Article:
Champions League: Dortmund boss Klopp relishing Bayern clash

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Archive: Klopp's philosophy


Saturday, 25 May
19:45 BST
Live text and BBC Radio 5 live commentary on BBC Sport website

Borussia Dortmund manager Jurgen Klopp believes the all-German Champions League final at Wembley will be a "special" occasion.

Klopp's team face Bundesliga champions Bayern Munich on Saturday.

The match will be the first time two German clubs have contested the final of either the European Cup or Champions League.

"This is a special game. It is the perfect place against the perfect opponent," said Klopp.

"If this is my only final and I die in 60 years, it won't have been so bad."

Dortmund midfielder Mario Gotze, who will miss the final with a groin injury, is to join Bayern this summer but Klopp has backed his club to deal with their best players moving on.

Japan international Shinji Kagawa left Dortmund for Manchester United in June 2012 for an initial fee of around £12m, while Gotze will go to Bayern for 37m euros (£31.5m).

Klopp, 45, said: "Football is a religion in Dortmund. Bayern may have won a lot of fans and a lot of trophies because of the incredible number of good decisions they have made, but now there is another story. Along has come another club that is pretty good as well.

"We do have money to get good players. But there are other clubs who can spend more money. We have to take a different position."

That is because in 2005, just eight years after their only Champions League success, Dortmund almost went bankrupt, a situation Klopp knows will not be allowed to happen again.

Jurgen Klinsmann

"The club could have ended as a fiasco," he said. "The stadium might have been turned into a monument. Instead, it has risen from the ashes."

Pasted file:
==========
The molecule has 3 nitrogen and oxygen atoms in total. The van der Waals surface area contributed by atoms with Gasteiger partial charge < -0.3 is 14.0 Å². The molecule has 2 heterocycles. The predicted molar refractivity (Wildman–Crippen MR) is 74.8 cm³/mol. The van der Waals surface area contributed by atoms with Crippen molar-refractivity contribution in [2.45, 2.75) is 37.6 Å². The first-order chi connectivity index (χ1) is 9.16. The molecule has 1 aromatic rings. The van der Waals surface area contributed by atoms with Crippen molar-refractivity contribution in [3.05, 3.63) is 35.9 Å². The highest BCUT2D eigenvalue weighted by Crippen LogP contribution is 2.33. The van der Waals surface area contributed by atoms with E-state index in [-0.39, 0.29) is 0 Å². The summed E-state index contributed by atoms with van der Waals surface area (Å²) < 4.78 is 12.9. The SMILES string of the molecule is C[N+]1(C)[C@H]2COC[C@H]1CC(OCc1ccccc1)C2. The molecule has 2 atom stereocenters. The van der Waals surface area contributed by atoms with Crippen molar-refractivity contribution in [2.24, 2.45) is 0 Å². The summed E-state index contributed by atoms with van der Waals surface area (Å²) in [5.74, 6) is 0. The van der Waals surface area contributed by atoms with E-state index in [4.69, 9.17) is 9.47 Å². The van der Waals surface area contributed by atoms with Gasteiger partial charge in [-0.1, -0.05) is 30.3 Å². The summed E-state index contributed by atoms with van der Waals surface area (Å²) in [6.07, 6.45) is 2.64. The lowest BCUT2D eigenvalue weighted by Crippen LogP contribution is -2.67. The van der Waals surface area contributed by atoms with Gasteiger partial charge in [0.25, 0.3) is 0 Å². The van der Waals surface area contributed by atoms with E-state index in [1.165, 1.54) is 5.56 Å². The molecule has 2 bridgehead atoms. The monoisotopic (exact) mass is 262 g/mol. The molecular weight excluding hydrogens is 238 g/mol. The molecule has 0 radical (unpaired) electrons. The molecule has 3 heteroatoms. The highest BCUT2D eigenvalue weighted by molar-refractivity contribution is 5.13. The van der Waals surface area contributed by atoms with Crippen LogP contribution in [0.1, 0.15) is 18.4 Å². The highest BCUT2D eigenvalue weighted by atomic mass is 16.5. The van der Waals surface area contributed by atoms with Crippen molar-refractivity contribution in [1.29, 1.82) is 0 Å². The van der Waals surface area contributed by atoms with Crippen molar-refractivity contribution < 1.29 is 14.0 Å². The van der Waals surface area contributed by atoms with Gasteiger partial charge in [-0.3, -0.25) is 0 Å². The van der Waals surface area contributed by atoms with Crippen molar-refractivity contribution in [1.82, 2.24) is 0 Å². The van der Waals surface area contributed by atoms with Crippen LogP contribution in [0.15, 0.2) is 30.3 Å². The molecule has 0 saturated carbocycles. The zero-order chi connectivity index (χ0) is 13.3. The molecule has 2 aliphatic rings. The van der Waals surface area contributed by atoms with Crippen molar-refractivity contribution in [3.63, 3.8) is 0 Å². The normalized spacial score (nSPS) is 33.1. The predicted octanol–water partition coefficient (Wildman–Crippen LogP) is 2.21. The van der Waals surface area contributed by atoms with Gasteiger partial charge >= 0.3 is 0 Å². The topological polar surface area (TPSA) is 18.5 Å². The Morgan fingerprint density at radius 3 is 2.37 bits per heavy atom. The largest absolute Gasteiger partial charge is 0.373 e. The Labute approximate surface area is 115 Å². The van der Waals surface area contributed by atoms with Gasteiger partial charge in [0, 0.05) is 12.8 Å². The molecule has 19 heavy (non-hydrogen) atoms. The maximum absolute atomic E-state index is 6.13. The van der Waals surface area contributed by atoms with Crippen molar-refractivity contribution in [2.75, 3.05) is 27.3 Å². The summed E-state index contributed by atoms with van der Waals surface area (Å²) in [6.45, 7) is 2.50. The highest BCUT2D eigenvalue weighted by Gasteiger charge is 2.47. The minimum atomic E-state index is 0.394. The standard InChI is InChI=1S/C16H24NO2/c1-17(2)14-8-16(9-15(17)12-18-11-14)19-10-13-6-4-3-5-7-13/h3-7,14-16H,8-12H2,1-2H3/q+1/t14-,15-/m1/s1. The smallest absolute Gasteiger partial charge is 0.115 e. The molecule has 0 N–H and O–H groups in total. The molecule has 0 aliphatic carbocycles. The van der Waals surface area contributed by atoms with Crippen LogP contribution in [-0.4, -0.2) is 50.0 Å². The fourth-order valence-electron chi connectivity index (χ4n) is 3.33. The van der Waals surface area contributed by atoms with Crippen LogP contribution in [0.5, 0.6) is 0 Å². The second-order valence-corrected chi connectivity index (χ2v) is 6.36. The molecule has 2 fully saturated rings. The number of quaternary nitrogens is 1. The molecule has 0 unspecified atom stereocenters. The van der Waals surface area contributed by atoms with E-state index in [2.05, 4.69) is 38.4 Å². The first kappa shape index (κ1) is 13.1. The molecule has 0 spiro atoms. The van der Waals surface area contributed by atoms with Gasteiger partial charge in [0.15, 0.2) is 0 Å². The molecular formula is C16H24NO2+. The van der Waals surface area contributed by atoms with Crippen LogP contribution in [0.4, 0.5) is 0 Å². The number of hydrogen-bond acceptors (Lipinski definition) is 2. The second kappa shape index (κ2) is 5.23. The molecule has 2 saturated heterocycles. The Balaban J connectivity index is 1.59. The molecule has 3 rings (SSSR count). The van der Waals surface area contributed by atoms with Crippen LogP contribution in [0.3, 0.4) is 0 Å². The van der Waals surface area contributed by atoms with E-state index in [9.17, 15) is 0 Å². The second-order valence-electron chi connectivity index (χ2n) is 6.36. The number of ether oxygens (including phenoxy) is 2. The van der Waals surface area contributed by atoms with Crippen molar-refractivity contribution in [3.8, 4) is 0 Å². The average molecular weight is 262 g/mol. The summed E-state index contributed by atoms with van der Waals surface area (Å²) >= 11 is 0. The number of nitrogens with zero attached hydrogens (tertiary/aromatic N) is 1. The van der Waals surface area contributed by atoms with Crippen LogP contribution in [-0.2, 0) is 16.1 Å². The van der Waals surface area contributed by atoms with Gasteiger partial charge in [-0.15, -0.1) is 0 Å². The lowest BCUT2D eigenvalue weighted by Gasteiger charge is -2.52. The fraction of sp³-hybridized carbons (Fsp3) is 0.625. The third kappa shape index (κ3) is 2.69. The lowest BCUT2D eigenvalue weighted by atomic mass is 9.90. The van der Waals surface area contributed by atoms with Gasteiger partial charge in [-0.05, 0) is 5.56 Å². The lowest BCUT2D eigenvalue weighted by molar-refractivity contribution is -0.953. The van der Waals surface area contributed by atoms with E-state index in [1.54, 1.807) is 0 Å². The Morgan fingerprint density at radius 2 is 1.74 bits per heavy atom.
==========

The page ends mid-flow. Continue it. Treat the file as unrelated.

After being drawn in what was regarded as the toughest group in the Champions League, alongside the Spanish, English and Dutch champions, Klopp's men progressed as group winners, leaving Real Madrid in second spot, relegating Ajax to the Europa League and knocking Manchester City out of European competition altogether.

Dortmund beat Shakhtar Donetsk and Malaga in the knock-out stages before Robert Lewandowski inspired their victory over Real Madrid in the semi-finals, his four goals in the first leg giving them an unassailable advantage.

Bayern's Thomas Mueller accepts his side will face strong opposition, but is confident his team can win the Champions League a year after losing last season's final on penalties to Chelsea. The Bavarians also lost in the 2010 final, 2-0 to Inter Milan.

"Borussia are a complete team," said Mueller. "That is harder to deal with than a group of individual players, even though their individuals are also very good.

"But I don't believe we have any weaknesses. We have played a lot of games, scored a great deal of goals and not conceded many. I have a really good feeling."

Bayern progressed from a group also featuring Valencia, Bate Borisov and Lille before ousting Arsenal on away goals in the round of 16.

They then beat Juventus and Barcelona by a combined 11-0 aggregate score, netting seven without reply against the Spanish champions alone.

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